Human infection with an unknown species of Dracunculus in Vietnam.
Thach PN., van Doorn HR., Bishop HS., Fox MS., Sapp SGH., Cama VA., Duyet LV.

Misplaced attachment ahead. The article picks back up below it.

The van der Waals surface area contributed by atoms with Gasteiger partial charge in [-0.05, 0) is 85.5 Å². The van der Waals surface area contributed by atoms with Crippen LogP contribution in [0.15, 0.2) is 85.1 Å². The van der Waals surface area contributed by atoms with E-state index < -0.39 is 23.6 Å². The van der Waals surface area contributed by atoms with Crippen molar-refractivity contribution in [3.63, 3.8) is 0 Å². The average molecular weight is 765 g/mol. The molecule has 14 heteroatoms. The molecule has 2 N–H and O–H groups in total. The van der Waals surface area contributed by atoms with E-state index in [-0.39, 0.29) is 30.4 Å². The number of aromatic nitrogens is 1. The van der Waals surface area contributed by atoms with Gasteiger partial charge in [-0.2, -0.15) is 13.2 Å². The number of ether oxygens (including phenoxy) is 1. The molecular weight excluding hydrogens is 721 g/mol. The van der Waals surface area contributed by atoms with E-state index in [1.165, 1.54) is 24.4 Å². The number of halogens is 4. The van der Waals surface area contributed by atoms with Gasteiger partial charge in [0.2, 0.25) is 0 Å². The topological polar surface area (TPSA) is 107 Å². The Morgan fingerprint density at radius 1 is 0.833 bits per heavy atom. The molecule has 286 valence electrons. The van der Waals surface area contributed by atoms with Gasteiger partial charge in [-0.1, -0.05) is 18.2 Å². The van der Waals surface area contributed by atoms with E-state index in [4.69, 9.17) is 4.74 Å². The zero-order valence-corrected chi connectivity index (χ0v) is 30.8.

Guinea worm (GW) disease, caused by Dracunculus medinensis, is an almost eradicated waterborne zoonotic disease. The World Health Organization (WHO) currently lists GW as endemic in only five African countries. In July 2020, the Vietnamese public health surveillance system detected a hanging worm in a 23-year-old male patient, who did not report any travel to Africa or any country previously endemic for GW. The patient was hospitalized with symptoms of fatigue, anorexia, muscle aches, and abscesses, with worms hanging out of the skin in the lower limbs. The worms were retrieved from the lesions and microscopically examined in Vietnam, identifying structures compatible with Dracunculus spp. and L1-type larvae. A section of this parasite was sent to the Centers for Disease Control and Prevention (CDC) in Atlanta, United States, for confirmatory diagnosis of GW. The adult worm had cuticle structures compatible with Dracunculus parasites, although the length of L1 larvae was about 339 μm, substantially shorter than D. medinensis. DNA sequence analysis of the 18S small subunit rRNA gene confirmed that this parasite was not GW, and determined that the sample belonged to a Dracunculus sp. not previously reported in GenBank that clustered with the animal-infective Dracunculus insignis and Dracunculus lutrae, located in a different clade than D. medinensis. This study highlights the importance of effective public health surveillance systems and the collaborative work of local public health authorities from Vietnam with the WHO and CDC in efforts to achieve the eradication of GW.